Representatives from 115 countries attended the meeting, which is the third global conference to tackle sustainable development of small island developing states, and the first to be held in the Pacific region. The Conference reaffirmed the need to consider the special circumstances faced by small island developing states in achieving sustainable development.

The meeting brought global attention to the issues that people on the islands are facing, and the solutions they have developed. It also provided a foundation for many of the issues that were addressed at the Climate Summit on 23 September in New York, where more than 100 Heads of State and Government announced actions on climate change.

With genuine and durable partnerships as its theme, the Conference brought representatives from governments, businesses and civil society together to concentrate on forging long-lasting joint initiatives.

The partnerships include 166 states and governments, 85 United Nations entities/inter-governmental organizations, and nearly 1,200 major groups and other stakeholders. The established partnerships are addressing a wide range of issues including climate change, disaster resilience, environmental protection, access to energy and social development, among others.

“These issues are a priority for small island developing states because of their unique circumstances, remote location and high vulnerability, but we must remember that some of these issues, such as climate change and disaster resilience, have global consequences, and we must all work together to ensure a sustainable future,” Mr. Wu said. “Never before have multi-stakeholder partnership dialogues been so integral to a UN Conference. The understanding that achieving sustainable development is a joint endeavour by all, is reflected in this approach. I believe it is the approach of the future,” he added.

New partnerships for sustainable development

Over one-third of the 300 partnerships registered were announced during the four-day Conference. These new initiatives have the potential to mobilize some USD $625 million, while existing partnerships made new commitments that will go beyond 2014, amounting to USD $1.28 billion.

One of the new partnerships, the Small Island Developing States Lighthouse Initiative, developed by the International Renewable Energy Agency, will seek to raise USD $500 million to assist small islands in increasing their share of renewable energy, enabling them to meet or exceed their renewable energy targets. This is of particular importance to this group of countries where fossil fuels can cost three times more than in mainland markets. The initiative will also provide training for policymakers to make them aware of what is needed in terms of legislation and outreach to the publics to transform their country’s energy sector.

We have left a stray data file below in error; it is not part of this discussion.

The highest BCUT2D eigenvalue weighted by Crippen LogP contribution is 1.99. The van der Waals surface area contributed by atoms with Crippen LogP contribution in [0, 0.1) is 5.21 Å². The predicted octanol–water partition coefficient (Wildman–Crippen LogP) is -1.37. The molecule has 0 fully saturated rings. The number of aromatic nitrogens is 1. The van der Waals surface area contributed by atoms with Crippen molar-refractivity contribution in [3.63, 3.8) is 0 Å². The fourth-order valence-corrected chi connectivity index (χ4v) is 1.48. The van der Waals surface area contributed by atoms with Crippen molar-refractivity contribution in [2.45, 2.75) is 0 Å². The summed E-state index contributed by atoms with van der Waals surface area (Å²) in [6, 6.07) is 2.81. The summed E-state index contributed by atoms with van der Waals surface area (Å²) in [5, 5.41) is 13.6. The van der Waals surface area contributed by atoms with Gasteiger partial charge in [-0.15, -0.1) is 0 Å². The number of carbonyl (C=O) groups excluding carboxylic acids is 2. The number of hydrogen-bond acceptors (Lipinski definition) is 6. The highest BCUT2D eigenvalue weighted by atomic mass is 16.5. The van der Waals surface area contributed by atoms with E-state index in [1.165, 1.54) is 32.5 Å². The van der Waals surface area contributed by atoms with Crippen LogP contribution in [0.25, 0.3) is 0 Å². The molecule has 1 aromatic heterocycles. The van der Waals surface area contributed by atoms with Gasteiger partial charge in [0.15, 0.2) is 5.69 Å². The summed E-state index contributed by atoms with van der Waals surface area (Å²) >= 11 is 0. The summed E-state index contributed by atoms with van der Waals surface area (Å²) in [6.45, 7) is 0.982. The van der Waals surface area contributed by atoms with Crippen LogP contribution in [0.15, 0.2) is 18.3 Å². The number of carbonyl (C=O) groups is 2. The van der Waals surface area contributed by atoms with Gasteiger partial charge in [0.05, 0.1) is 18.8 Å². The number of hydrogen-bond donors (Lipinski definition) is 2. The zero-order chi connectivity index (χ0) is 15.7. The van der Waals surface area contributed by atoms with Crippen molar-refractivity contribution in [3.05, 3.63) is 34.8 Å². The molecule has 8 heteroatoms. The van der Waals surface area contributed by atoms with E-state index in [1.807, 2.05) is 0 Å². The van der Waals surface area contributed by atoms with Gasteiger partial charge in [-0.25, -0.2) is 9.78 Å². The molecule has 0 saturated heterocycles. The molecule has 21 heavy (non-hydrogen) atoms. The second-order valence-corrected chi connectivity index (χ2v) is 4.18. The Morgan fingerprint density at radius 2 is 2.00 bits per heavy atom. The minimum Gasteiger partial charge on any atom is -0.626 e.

Another new initiative, the Pacific Island Oceanic Fisheries Management Partnership, aims to mobilize over USD $94 million to help 15 small island developing states in the Pacific meet their international obligations regarding sustainable fishing. This partnership is supported by the UN Development Programme, the Food and Agriculture Organization, the Global Environment Fund, Forum Fisheries Agency and the Secretariat of the Pacific Community.

Other initiatives include the South-South Technology Transfer Facility for SIDS, which will mobilize nearly US$5 million to provide small island developing states transfer technology in areas such as global health and agriculture, and The Programme for Strengthening the Resilience of our Islands and our Communities to Climate Change, budgeted at over US$5 million, which will strengthen the ability of the Cook Islands to manage the anticipated consequences of climate change.

For a list of all the existing and new partnerships, please visit the SIDS 2014 Partnerships Platform. All partnerships will be monitored by the United Nations, with the goal of increasing accountability.

We want these partnerships to last, and we will be creating opportunities for partners to update us on the status of their initiatives,” said Nikhil Seth, Director of UN DESA’s Division for Sustainable Development.

The SAMOA Pathway

UN Member States formally adopted the outcome document of the Conference, the Small Island Developing States Accelerated Modalities of Action - or SAMOA Pathway - in which countries recognize the need to support and invest in these nations so they can achieve sustainable development.